F.: Younger i suppose
He’s very positive, very sunny person
And I was talking to him and my aunt
They’re going on sea vacation for the first time in 20 years alone, without the kids
F.: Sounds like a revolution
J.: Yes, the moment when the kids fly out of the family
F.: Check this out!
That’s what I am doing while talking with you 😛
Check the comments
J.: Saw them
Thats what I call online debate
Ma bravo dear
F.: The guy is an *****
J.: He is
F.: But is nice to talk with those guys from time to time
J.: Typical ignorant nationalist
F.: And you know what? There is really a lot of people thinking like this!
And their beliefs are no less “real” then others
Which makes people like him a “factor”, to be studied and took in consideration
Can you understand now the huge damage made by people like Karadzic, Milosevic, Cosic and other “theoreticians”?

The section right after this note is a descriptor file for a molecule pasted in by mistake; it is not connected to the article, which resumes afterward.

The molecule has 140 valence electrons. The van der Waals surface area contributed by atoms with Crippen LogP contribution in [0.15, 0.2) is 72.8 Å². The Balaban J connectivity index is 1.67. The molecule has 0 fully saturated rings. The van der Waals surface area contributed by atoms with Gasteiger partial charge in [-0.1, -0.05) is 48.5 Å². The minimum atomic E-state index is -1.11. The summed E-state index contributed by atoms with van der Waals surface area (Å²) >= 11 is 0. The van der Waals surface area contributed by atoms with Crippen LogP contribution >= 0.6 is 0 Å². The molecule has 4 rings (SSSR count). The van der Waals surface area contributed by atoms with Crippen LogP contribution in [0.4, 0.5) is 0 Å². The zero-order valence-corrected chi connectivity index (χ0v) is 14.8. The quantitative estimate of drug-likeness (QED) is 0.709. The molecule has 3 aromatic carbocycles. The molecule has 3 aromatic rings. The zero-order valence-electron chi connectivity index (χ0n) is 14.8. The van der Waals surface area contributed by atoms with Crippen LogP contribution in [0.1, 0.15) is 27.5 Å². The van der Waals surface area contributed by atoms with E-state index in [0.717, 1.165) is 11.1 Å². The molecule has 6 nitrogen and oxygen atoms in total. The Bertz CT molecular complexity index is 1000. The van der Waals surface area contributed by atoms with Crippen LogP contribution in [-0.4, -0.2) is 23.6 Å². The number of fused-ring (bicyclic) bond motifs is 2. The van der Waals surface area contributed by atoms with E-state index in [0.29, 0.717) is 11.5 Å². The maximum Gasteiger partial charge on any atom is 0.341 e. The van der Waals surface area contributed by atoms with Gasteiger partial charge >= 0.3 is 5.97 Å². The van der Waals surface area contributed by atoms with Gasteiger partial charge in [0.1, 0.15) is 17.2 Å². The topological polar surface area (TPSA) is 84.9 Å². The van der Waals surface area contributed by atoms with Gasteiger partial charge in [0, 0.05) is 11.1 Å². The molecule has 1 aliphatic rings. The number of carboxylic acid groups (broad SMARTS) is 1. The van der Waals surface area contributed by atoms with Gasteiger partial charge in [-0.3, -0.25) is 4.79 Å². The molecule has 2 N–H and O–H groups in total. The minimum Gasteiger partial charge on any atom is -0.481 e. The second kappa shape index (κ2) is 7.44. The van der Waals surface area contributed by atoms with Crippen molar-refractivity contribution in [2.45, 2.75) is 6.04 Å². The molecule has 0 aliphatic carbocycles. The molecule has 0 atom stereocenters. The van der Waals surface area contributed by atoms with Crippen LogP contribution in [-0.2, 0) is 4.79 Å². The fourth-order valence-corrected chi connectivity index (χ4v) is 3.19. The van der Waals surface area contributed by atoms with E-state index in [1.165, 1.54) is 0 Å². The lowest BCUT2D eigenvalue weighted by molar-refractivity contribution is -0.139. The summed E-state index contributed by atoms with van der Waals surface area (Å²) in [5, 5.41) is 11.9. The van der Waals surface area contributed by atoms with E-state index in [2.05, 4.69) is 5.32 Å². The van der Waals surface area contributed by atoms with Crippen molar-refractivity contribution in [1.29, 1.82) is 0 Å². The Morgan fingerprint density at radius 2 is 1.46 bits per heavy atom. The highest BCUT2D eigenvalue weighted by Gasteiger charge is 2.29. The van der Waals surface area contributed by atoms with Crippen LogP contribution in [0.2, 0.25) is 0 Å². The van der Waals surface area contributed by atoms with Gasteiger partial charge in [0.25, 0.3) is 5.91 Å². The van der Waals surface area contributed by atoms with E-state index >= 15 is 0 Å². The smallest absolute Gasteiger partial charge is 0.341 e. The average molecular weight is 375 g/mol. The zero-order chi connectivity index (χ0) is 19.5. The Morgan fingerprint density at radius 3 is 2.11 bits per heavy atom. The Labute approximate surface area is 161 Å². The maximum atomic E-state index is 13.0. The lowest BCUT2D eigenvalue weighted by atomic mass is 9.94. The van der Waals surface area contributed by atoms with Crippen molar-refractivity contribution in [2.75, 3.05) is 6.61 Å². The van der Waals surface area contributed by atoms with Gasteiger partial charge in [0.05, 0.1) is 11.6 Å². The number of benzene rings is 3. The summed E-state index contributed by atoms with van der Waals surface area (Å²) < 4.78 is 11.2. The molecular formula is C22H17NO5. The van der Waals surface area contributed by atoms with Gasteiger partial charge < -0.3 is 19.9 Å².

It’s something that will last generations, and influence far too many Serbians for long…
J.: Oh yes, the memories are too fresh and too vivid yet
And very painful, even
So, extreme positions are frequent
F.: It’s not just about memories
This guy most probably is a 30-something
For how vivid his memories can be, he can’t have been a protagonist of the war
Which makes him exactly the example of the situation I am talking about: you don’t need to have lived under Milosevic or Karadzic to be a nationalist.
Their constructions are so rooted in people that the rotten fruits are still growing
J.: Yes, because its transmitted and multiplied in family, school, neighborhood, in books etc etc etc
You cant cut it at once
But even worst, you can’t de-legitimize the beliefs of people following the nationalist path, since it is sincere, in a way…
The only way to undermine their legitimacy is by condemning the creators of the fake believes.
But condemn them AT HOME…
J.: Exactly! You can tell them they feel something wrong….
You as an outsider
F.: By so the Serbian society would be forced to entertain a serious analysis of its past.